Falling sales have seen the number of Australian-made motor vehicles on our roads decline gradually over a number of years and that trend is about to increase significantly.
Ford Australia shut down local manufacturing on Friday following a move that was announced in May 2013 and which triggered similar decisions to be enacted by Holden in 2017 and Toyota in 2018.
Much has been reported about so-called love affairs that many people have enjoyed with the products from both Ford and Holden, especially each October when those two companies dominated the annual 1000 kilometre race around the Mt Panorama circuit at Bathurst.
While coverage has been revisited from events like the launch of the original utility by Ford in 1934 and the first Holden by the then Prime Minister Ben Chifley in November 1948, some of the best engineered products from the local industry came much later while it was fighting a difficult battle against increased competition from overseas manufacturers.
It’s worth considering the thousands of workers who are being displaced through the changing face of these ventures as they experience a fate that has befallen many others and will affect more people in the future.
Jeff Kennett, a former Premier of Victoria and more recently the long-term chairman of the depression advocacy group beyondblue recently expressed his concern at the growing divide between those with jobs and others who can’t find employment.
“Industry is drying up. Technology replaces jobs, it doesn’t create them,” he told a reporter from The Australian newspaper. “Beyondblue has led me to a position where I am desperately worried about the next five, 10 or 20 years”.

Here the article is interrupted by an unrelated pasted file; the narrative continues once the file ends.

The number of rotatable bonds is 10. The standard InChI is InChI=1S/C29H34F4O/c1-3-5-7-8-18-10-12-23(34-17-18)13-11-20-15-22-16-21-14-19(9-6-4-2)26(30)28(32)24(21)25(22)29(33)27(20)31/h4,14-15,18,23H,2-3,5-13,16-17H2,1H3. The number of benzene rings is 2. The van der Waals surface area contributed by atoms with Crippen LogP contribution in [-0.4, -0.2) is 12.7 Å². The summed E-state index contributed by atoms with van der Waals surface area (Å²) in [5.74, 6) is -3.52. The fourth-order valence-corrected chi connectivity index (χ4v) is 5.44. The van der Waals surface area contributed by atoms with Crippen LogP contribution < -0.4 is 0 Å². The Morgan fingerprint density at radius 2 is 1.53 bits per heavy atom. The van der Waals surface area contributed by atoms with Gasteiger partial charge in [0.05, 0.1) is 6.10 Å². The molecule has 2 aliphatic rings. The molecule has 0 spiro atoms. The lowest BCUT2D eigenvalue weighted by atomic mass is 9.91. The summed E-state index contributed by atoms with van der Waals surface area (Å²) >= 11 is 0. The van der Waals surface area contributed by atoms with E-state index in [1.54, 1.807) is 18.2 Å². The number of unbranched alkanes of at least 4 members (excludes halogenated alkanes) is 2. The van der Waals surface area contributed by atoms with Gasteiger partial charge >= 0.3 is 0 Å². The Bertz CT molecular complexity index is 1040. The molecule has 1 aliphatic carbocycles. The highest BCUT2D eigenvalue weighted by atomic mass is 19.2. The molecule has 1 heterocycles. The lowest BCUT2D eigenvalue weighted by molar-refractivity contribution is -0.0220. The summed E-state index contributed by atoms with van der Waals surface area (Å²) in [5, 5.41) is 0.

His words reflect broader concerns about the numbers of jobs which are disappearing not only directly from within car making but also from the many different manufacturing plants which have been needed to service vehicle building. And what is branded as “restructuring” is not confined to this industry.
Reductions in workforce levels that are big enough to make news are occurring every few weeks, with a mining offshoot of BHP recently announcing plans to wipe out the jobs of nearly 800 workers.
There was a time when job re-training involved the development of computer skills, and I enjoyed seeing that in action through being involved with the work of the San Miguel Centre at North Richmond. This initiative from the De La Salle Brothers assisted people into new positions when the numbers of computers were increasing – to a point where that growth itself ultimately produced pressures for job cutbacks.
Reduced government subsidies and the recent high value of the Australian dollar combined to erode the economics of local car manufacturing.
Similar changes impacting from practical economics were identified by Pope Leo XIII in his encyclical letter, Rerum Novarum released in 1891 which dealt with what he called a growing “painful apprehension” of these problems.
He expressed concern about “the vast expansion of industrial pursuits and the marvellous discoveries of science, the changed relations between masters and workmen, the enormous fortunes of some few individuals, and the utter poverty of the masses”.
Pope Francis addressed a similar theme at a recent ceremony for the 130th anniversary of an Italian steel plant: “Work has not only the economic objective of profit, but above all a purpose that regards man and his dignity. And if there is no work, this dignity is wounded. Indeed, the unemployed and underemployed risk being relegated to the margins of society, becoming victims of social exclusion.”
Both leaders called for adherence to Christian principles. Francis told his audience to revive the roots of faith: “Faith moves mountains.” Leo wished “to urge upon men of every class, upon the high-placed as well as the lowly, the gospel doctrines of Christian life”.
Communication with God through prayer is invoked more often when we are facing difficulties rather than during better times, so it’s likely to be embraced by people of faith in the vehicle and related industries – and perhaps others should join their intercessions.
Mr Kennett echoed the spirit of words from the popes when he said: “If your community divides socially, you run the risk of the community as a whole failing.”